Breaking previous records, onion prices on Saturday touched a new high of ₹160 a kg in the wholesale market in Chennai. The vegetablewas priced up to ₹200 a kg in some retail markets and has sent household budgets haywire. Hotels too are finding it increasingly difficult to manage on their budgets.
The steady dip in arrivals to the Koyambedu wholesale market has resulted in a further jump in the price of onions. Shallots too are priced at ₹170 a kg.
Customers were in for a further shock as drumsticks hit a whopping ₹400 a kg. Traders noted that the arrival of drumsticks dipped during November and December. But this time, the prices have gone through the roof, they said.
A kg of onions was priced between ₹120 and ₹160 in the wholesale market on Saturday, depending on the area from where they were sourced from — Bellary in Karnataka; Nashik in Maharashtra or Andhra Pradesh. The arrivals have dropped to 25-30 truckloads a day from the three States, particularly Maharashtra. The produce is being diverted to other areas where better prices prevail, traders said.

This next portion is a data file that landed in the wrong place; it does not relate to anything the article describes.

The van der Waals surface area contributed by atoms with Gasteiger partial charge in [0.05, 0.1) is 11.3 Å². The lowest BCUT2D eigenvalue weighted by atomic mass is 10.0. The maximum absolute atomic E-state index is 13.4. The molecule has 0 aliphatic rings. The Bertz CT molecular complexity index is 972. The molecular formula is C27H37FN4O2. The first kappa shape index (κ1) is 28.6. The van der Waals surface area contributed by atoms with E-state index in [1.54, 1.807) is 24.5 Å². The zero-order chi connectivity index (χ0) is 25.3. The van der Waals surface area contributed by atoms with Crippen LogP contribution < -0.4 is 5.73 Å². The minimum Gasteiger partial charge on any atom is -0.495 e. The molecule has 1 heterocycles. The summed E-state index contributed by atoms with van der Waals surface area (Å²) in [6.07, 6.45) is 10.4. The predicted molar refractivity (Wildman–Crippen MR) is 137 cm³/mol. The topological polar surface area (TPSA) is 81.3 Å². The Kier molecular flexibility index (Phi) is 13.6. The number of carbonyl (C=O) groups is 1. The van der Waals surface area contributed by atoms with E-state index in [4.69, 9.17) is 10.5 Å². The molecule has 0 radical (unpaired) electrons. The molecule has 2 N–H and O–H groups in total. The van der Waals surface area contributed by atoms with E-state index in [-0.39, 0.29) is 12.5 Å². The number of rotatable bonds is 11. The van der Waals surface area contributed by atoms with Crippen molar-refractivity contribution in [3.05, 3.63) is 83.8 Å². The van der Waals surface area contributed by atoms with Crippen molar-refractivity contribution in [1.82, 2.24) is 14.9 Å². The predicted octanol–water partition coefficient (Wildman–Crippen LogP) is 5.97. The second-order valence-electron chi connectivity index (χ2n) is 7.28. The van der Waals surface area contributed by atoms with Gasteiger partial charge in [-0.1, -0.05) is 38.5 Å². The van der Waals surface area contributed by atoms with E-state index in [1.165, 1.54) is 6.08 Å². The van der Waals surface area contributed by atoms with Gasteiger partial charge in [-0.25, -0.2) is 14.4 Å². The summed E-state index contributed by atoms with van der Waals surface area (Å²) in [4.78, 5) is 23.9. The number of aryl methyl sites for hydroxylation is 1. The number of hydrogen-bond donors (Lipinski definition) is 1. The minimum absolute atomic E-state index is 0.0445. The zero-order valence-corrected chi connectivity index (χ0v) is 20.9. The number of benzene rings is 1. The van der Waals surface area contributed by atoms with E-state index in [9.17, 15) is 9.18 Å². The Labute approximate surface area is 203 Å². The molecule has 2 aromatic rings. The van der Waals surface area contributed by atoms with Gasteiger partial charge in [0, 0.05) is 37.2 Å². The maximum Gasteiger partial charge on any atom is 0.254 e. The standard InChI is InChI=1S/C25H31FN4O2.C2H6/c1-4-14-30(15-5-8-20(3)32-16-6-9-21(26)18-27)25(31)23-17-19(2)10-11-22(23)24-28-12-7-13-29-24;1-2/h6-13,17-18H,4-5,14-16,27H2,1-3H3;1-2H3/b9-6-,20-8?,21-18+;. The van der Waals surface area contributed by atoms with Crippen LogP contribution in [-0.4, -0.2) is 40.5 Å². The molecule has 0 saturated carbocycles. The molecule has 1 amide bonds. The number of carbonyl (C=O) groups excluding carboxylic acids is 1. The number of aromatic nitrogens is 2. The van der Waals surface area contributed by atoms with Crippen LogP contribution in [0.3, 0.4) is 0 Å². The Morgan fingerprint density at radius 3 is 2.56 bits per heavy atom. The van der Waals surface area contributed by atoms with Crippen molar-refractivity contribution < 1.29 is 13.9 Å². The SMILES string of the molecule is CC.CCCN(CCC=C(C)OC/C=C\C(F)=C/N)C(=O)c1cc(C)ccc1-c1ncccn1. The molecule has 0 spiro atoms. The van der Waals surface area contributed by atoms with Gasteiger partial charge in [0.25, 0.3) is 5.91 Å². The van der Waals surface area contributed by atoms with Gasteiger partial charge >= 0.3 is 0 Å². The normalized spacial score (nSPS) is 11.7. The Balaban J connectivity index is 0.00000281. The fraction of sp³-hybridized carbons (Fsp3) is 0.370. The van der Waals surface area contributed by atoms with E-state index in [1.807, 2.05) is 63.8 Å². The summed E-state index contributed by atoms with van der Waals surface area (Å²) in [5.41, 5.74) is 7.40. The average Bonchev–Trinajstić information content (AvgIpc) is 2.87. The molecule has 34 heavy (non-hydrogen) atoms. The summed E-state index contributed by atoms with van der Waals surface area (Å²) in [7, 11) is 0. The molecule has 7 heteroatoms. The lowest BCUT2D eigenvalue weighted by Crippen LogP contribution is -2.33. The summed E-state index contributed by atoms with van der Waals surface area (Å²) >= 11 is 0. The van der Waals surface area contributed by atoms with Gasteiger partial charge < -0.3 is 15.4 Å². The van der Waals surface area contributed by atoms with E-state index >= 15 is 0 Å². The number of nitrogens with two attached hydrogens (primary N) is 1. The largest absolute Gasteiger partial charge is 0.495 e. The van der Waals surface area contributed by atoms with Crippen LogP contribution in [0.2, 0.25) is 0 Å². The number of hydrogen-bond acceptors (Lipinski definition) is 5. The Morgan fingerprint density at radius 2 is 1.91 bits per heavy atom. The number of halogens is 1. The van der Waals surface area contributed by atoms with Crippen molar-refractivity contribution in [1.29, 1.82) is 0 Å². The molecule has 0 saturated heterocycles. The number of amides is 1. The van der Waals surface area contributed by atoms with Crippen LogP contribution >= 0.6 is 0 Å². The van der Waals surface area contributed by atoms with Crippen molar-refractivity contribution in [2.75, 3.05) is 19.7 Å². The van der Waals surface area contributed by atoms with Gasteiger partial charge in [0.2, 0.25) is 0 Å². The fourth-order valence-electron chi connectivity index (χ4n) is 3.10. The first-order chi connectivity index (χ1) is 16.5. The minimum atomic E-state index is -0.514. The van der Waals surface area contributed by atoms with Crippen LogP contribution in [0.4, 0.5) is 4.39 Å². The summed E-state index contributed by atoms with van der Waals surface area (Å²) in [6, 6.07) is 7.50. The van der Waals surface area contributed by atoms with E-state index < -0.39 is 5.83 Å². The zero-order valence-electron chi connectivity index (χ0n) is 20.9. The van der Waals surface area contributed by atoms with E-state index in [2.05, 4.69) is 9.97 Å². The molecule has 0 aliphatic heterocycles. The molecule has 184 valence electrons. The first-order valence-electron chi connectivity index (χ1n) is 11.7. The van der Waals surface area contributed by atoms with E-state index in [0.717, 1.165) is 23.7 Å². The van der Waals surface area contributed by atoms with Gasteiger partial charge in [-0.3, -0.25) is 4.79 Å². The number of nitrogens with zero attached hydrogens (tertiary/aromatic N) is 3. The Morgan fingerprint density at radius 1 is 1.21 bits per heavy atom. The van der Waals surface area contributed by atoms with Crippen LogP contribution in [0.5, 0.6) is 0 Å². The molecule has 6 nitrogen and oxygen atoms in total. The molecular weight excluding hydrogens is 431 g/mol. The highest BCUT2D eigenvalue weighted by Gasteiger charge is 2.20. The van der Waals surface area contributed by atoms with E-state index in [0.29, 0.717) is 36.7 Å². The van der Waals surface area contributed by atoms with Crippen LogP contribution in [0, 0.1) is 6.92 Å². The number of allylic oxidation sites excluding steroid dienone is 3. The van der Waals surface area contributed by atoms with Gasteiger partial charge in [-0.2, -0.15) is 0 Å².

P. Sukumar, treasurer, Koyambedu Vegetables, Fruits and Flowers Merchants’ Welfare Association, said the market usually got 80 truckloads of onions in December. But this has dropped to less than half this time. “Imported onions from Egpyt have not reached Chennai yet in large quantities, and are not of good quality. “We expect prices to drop only around Pongal, when fresh crops are harvested,” he said.
Beans too have become costly, and are priced between ₹50 and ₹60 a kg. Traders are now on the lookout for produce in Ranchi, as yields have dropped in Andhra Pradesh and Karnataka.
Hoteliers are finding it difficult to replace onion in their dishes. “Raitas, chutnies and gravies cannot be made without onions. Ours is a vegetarian restaurant and somehow, we are managing with half the onions required. We don’t have onions in raitas and chutnies, but gravies and kurmas still require them. Some restaurants don’t serve certain dishes anymore. There are some non-vegetarian restaurants that have even shut shop,” said a hotelier.
Members of the Tamil Nadu Hotels’ Association said not just onions, but prices of dals, oils and drumsticks too have gone up. “Every day, the price of onions and dals is climbing.There seems to be no respite from the rise,” said a city hotelier.
Keeping prices in check
The State government is contemplating selling onions through ration shops, in a bid to keep the vegetable’s market price in check, Food Minister R. Kamaraj has said.
Addressing the media in Mannargudi, he said the steep escalation in the price of onions was essentially due to production taking a hit on account of the rain.
Once the imported onions land in Tamil Nadu, they will be sold at ration shops, he said.